series AVOCAAD
email a.koutamanis@bk.tudelft.nl
last changed 2005/09/09 08:48

_id 7501
authors Apley, Julie
year 2001
title A Virtual Reconstruction: Isthmia Roman Bath
source Reinventing the Discourse - How Digital Tools Help Bridge and Transform Research, Education and Practice in Architecture [Proceedings of the Twenty First Annual Conference of the Association for Computer-Aided Design in Architecture / ISBN 1-880250-10-1] Buffalo (New York) 11-14 October 2001, pp. 410-411
summary The Isthmia Roman Bath is located in Greece overlooking a great ravine on the Isthmus of Corinth. It was in use during the 2nd through the 4th centuries. I have created a 3D VRML walkthrough of the ancient bath. This interdisciplinary project utilizes the research of an archaeologist, architect, and art historian. Because the researchers live in different locations, it made sense to use the Internet as a research tool. When clicking on the numbers on the home page, you can see the process that I went through to model the Roman Bath. After seeing the images, the researchers were able to visualize their research, reply to questions, and re-evaluate their findings. VRML promises an accessible, highly visual, and interactive representation of difficult to see data, opening up new ways of presenting research. It is possible to walk within the bath by clicking on the Virtual Reconstruction link. When in the "Entrance view", click on the vase to see a map of the ruin. There are three places within the project that link to the existing excavated site. Links are also available to walk outside. The project runs best on Windows NT using Netscape. You must have the plug-ins for Cosmoplayer (VRML) and Quicktime (movie). Because the VRML plug-in doesn't work as well on a Mac, it is possible that you may only be able to view the images and movie from the project.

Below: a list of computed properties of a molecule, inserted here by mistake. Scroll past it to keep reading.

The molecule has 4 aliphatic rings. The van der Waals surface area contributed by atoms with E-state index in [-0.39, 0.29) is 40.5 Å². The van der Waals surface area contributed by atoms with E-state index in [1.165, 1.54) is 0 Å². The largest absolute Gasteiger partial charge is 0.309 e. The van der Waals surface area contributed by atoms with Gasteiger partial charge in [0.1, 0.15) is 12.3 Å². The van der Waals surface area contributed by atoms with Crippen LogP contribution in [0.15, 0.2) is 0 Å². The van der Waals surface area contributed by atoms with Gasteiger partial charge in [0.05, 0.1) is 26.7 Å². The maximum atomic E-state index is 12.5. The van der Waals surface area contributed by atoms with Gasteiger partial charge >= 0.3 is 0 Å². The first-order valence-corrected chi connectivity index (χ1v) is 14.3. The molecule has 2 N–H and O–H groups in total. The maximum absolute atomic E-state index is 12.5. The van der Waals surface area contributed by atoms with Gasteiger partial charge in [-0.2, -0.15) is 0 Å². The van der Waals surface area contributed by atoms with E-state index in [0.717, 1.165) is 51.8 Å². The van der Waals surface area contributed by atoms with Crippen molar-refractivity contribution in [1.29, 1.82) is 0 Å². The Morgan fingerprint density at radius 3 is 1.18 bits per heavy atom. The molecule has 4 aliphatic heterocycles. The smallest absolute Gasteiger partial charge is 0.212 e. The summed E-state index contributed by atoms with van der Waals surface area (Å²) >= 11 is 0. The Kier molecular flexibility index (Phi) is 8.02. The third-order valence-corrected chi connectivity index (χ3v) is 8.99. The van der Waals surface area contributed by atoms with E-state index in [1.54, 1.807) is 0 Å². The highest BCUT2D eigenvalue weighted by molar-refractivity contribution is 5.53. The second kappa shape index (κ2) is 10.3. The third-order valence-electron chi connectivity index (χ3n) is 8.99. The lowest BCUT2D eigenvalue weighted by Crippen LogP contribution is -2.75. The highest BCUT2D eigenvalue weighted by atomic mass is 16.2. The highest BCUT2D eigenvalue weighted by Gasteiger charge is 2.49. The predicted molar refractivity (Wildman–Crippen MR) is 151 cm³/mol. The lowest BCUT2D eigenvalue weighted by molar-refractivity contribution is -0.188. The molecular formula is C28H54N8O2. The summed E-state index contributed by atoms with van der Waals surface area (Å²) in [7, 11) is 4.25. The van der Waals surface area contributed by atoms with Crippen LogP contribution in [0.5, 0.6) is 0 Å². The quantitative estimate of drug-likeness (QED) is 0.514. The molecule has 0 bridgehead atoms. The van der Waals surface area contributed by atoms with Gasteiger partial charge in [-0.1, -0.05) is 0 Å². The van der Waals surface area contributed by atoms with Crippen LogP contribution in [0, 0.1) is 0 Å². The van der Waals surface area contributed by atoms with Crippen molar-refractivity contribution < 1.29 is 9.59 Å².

series ACADIA
last changed 2003/11/21 14:16

_id 0f18
authors Bailey, Rohan
year 2001
title A Digital Design Coach for Young Designers
source Reinventing the Discourse - How Digital Tools Help Bridge and Transform Research, Education and Practice in Architecture [Proceedings of the Twenty First Annual Conference of the Association for Computer-Aided Design in Architecture / ISBN 1-880250-10-1] Buffalo (New York) 11-14 October 2001, pp. 330-335